Throughout my life I have been known to have an opinion about almost everything! I guess that’s the way I was brought up, to speak my mind, and I have done that even when my opinions have not been sought or when they can be construed as being somewhat controversial.
In the oh so ‘politically correct’ world in which we now live, you have to think twice about speaking up on any subject for the sake of upsetting someone, even if you are telling the truth.
While I understand that the respect of my fellow human beings is a priority these days, we should not forget that we also have an obligation to be honest, and in the case of a recruiter, tell people what’s wrong and why they can’t get a job. It might not always be pleasant, but at the same time, should help a candidate understand the reason why he didn’t get the dream job which he imagined was a perfect fit.
It is fair to say I have got myself into trouble for being honest on occasions, but at the same time, might have helped a candidate take an honest evaluation of his skills and background even if he didn’t like my view at the time.
What many candidates don’t understand, when applying for jobs via a recruiter, is that the position guidelines, candidate profile and work background – in fact all the requirements – are set by the client. The recruiter is the messenger of these requirements and follows them strictly if they want to make a placement and stay in business!
At times, when clients miss out on a potentially perfect candidate just because he is above their set age range or has a family travelling with him or did not work for a specific hotel/brand, it is hard to rationalise. Examples of ageism, racism or sexism are not difficult to find and have been discussed ad infinitum by us and in the media, but remain very common in society today.
Most job advertisements are pretty specific and in many cases, job descriptions are posted online for potential candidates to read and compare to their own experience to consider if they are suitable, but how many people really read them or read the full job advertisement for that matter?
Whilst there is generally no indications of age, sex or religion (unless perhaps you are applying for a job in countries like Saudi Arabia), most advertisements do spell out the basic needs regarding experience and category of hotel experience required.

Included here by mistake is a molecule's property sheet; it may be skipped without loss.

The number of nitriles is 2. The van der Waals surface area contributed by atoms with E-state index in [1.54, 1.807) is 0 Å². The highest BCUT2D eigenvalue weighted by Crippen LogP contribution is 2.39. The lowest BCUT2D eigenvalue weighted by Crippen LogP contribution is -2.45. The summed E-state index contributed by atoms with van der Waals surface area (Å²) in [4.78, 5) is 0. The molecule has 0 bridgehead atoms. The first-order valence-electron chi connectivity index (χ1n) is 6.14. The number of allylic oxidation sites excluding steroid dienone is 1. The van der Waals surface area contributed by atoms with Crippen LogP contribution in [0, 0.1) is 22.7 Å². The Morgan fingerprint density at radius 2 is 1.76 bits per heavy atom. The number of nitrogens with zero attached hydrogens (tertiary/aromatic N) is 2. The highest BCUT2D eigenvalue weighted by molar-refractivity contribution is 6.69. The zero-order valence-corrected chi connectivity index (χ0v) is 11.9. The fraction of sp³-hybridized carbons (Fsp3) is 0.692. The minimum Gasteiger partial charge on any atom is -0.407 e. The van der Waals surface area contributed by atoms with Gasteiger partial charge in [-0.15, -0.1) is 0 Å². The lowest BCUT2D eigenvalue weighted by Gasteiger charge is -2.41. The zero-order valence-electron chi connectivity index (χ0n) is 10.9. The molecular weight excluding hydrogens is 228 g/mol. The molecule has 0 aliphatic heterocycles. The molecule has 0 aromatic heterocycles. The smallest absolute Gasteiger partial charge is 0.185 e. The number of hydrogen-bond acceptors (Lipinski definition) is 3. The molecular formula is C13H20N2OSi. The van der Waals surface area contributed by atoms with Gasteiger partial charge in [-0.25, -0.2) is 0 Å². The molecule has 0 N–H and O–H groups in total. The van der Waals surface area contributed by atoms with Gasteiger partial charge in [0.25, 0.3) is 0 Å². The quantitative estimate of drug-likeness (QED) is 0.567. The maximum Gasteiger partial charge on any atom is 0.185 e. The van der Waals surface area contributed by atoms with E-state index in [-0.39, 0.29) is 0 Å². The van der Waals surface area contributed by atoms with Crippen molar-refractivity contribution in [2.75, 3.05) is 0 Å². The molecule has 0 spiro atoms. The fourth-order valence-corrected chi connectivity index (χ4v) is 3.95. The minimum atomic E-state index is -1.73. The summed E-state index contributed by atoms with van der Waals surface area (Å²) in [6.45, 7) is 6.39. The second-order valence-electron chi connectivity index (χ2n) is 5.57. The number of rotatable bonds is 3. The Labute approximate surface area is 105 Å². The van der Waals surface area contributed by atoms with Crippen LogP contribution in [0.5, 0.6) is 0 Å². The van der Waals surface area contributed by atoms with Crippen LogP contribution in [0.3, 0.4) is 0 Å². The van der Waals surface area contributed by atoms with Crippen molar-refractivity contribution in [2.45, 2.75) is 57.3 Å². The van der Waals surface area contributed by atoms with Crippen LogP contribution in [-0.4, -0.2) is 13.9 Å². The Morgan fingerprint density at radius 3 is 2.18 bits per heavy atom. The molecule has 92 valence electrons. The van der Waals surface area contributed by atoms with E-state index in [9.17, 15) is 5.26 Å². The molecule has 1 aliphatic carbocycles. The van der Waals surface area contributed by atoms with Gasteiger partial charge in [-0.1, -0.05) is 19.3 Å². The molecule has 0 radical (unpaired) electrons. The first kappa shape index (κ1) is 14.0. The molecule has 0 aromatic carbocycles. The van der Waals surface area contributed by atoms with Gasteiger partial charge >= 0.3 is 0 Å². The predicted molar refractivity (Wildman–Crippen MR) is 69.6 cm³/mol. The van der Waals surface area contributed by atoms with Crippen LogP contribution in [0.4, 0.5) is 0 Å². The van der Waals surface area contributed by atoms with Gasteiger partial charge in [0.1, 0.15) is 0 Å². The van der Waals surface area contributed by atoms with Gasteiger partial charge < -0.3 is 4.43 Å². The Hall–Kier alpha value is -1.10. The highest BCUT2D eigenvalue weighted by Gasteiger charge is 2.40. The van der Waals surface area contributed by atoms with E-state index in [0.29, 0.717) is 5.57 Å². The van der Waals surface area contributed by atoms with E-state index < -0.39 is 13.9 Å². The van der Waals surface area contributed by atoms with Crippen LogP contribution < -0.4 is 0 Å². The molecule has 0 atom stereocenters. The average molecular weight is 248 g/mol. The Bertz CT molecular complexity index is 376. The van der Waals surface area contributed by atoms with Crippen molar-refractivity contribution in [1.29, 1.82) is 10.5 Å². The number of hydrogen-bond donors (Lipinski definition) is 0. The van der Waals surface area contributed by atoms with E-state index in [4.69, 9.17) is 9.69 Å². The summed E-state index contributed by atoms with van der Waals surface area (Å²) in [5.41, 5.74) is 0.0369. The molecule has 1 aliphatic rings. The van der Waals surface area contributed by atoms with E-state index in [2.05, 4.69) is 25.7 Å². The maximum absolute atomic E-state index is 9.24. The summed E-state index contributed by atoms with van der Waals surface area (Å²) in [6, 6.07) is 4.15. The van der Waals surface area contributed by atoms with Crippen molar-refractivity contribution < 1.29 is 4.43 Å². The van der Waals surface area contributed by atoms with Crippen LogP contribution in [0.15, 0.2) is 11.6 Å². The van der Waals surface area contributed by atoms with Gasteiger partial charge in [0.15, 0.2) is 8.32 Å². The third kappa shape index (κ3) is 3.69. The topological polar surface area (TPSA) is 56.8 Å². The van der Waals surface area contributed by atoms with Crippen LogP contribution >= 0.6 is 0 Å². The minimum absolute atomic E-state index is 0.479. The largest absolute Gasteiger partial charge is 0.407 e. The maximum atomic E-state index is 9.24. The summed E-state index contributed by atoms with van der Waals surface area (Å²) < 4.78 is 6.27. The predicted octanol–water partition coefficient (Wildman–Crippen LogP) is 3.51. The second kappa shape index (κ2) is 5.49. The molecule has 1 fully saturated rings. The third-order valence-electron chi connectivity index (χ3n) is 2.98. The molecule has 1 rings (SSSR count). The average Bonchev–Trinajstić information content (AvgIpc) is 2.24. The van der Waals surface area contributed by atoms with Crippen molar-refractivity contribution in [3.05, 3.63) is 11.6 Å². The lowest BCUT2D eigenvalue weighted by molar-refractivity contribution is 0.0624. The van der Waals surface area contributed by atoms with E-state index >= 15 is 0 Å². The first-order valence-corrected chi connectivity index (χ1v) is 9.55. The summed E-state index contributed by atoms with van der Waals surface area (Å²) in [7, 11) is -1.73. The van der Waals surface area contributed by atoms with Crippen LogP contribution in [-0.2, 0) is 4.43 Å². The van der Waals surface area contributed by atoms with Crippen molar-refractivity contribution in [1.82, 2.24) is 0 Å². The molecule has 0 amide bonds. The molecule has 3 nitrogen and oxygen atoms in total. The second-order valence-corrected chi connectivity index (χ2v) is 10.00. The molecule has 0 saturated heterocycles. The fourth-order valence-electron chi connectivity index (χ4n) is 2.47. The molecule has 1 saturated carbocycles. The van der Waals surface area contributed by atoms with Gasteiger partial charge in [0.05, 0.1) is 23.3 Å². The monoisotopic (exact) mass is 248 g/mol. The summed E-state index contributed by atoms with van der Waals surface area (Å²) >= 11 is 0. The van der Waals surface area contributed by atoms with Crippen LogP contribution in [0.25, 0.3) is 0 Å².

In an advertisement that specifically says ‘resort experience essential’ then there is not much sense in applying if you have never worked in a resort. The client wants someone with this experience and will not consider anyone else. If an EAM with strong F&B background is outlined in the ad, then that is what a client wants, so if you have never worked in F&B then there is not much sense in applying, because the client has a reason why he wants a candidate with that background.
Similar situations arise when a candidate that has never worked in a luxury hotel applies for a job that specifically says, ‘only candidates with a luxury hotel background are considered’.
We all have our place in this world, and some candidates are perfect for the world of 4-star hotels, understanding that the dynamics are different and focused on making sure the guest has an experience that suits his budget, while in many cases, the real luxury hotel that charges US$2,000 a night has very different challenges to make guests happy.
In our industry we are inundated with opinions. We are guided by opinions, not only from our employers or owners, but from our guests, who direct their opinions at us via guest questionnaires, social media reviews, hotel booking sites and so on… Opinions are everywhere and it is up to us to take them on board and convert them into something positive.
After 40 years in the industry I can categorically state, that many (guest) opinions are not worth the paper they are written on, but hotels and hoteliers are often still judged by them, even if it is beyond their control.
It is not much different in the world of recruitment. When a recruiter is unable to find a solution to a client request for a European Michelin star chef for the salary of an apprentice, or a General Manager for the salary of a Department Head, the recruiter is also subject to an opinion, valid or not.
Listening to opinions is important, but all opinions need to be within reason to be valid.
About the author
Karl Faux is a veteran Hotelier and Managing Partner with Elite Search – a leading hospitality recruitment firm.
For more information about Karl and Elite Search visit http://www.elitesearch.com.au and The Elite Hotelier http://www.elitehotelier.net